I was part of the USC Annenberg School of Communication and Journalism’s “Health and the Blogosphere” conference/brainstorming session last week. Bloggers and other health writers were invited to give input on a new professional training program, and I was honored to be a part of that group.
I took away so much more than I contributed. An unexpected focus (for me) was the idea of taking the blogosphere dialog about our own health (”my health”) and expanding that into a discussion about the health of our communities (”our health”).
But haven’t we’ve been doing that for the last year, health care reform having been debated ad nauseam?
We talk about access, the medical home and affording medical care. From screening to vaccinations to treatments for illness and the cost of prescriptions drugs, it’s all about keeping the individual healthy.
We are talking trillions-with-a-capital-T to reform our health care system.
With health care reform, access and education, life expectancy will increase and health disparities will be a thing of the past.
Our health care system looks to remedy problems. Fix them. Change behaviors. Treat illness. Educate.
Reform will mean that everyone is equal. Everyone has access. Everyone covered.
No more health disparities.
A noble and worthy goal.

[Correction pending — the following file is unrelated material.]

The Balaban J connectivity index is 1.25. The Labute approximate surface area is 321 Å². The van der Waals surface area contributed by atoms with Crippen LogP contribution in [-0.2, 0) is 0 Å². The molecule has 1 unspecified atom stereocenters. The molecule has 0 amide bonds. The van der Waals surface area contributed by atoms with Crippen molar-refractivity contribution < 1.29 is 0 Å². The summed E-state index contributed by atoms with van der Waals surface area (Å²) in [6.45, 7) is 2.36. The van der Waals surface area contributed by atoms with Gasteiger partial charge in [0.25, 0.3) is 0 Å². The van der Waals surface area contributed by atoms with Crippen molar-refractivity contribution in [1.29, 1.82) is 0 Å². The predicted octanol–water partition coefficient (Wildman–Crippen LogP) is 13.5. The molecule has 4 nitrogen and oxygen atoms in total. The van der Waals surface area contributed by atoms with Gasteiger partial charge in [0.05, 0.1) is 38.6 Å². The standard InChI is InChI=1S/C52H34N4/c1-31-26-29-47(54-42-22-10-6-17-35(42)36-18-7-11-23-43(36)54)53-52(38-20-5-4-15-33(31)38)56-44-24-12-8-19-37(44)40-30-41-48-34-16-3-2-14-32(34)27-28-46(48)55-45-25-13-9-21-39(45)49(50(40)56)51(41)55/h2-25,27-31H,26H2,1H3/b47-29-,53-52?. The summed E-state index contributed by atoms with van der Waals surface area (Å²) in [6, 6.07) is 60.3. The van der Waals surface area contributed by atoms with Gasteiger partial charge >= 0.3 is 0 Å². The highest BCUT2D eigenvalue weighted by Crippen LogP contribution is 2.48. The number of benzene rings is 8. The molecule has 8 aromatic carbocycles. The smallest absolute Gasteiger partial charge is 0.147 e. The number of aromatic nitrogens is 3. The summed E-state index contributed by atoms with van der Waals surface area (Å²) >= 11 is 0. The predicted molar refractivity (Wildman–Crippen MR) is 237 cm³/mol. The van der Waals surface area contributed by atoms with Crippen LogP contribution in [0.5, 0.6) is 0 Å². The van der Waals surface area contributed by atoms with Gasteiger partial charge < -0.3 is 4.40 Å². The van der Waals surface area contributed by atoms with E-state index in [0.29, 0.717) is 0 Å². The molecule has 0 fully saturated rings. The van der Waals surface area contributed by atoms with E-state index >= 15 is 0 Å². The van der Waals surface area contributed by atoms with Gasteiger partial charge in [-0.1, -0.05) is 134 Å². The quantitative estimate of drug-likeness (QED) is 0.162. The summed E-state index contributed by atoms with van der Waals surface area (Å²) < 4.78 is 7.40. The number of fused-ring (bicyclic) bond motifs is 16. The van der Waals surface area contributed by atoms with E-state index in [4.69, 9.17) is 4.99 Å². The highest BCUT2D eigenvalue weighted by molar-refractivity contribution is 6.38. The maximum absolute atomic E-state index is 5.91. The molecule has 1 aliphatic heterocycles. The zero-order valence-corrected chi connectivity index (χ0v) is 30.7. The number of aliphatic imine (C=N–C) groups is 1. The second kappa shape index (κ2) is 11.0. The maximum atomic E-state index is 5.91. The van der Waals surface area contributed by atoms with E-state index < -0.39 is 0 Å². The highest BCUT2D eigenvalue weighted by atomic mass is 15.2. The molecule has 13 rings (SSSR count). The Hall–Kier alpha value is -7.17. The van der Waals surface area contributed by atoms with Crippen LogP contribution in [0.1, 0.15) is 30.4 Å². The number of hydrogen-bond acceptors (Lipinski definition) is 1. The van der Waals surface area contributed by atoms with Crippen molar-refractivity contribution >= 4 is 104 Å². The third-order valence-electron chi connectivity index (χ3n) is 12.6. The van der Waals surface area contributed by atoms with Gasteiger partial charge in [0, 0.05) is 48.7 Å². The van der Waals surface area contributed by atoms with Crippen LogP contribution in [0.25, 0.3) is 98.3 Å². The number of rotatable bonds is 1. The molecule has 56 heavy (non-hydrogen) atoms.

But it doesn’t address the root cause of the majority of those disparities.
It matters where you live.
All the health care in the world means nothing if your housing is sub-standard, dilapidated and full of lead-based paint.
In neighborhoods full of empty lots and garbage.
All the health care in the world means nothing if you don’t have the means to purchase food (healthy or otherwise) because your job, if you have one, pays nothing and there are no grocery stores in your neighborhood, just liquor stores and fast food joints.
All the health care in the world means nothing if the crime rate in your neighborhood qualifies it as a war zone and you take your life in your hands just walking down the street.
And you can’t get a decent education because what little teaching actually goes on in your underfunded, understaffed neighborhood school is hard to retain when you are going to school hungry. Or watching your back.
It matters where you live.
We will never have true health care reform unless we deal concurrently with social inequities, specifically poverty.
It’s like putting a band-aid on a deficient immune system.
It looks good, but it isn’t really doing much for the patient.
For the record, this is not bleeding-heart “save the world” banter.
I’m not talking hand-outs and welfare that goes on for generations.
I’m talking about providing the basics, the tools that can help raise people out of poverty, the cause of health disparities.
Believe me, I’m all about “pulling yourself up by the bootstraps”.
But shouldn’t we make everyone has a pair of boots, first?
The inspiration for this post is a direct result of a presentation given at USC by Anthony Iton, M.D., J.D., MPH, Senior Vice President of Healthy Communities for the California Endowment: Beyond Disease: Blogging on Obstacles to a Healthy Society. Dr. Iton had been the director and county health officer for the Alameda County Public Health Department until September of 2009. I thought this slide was particularly impressive, so I’m including it here:
*This blog post was originally published at Emergiblog*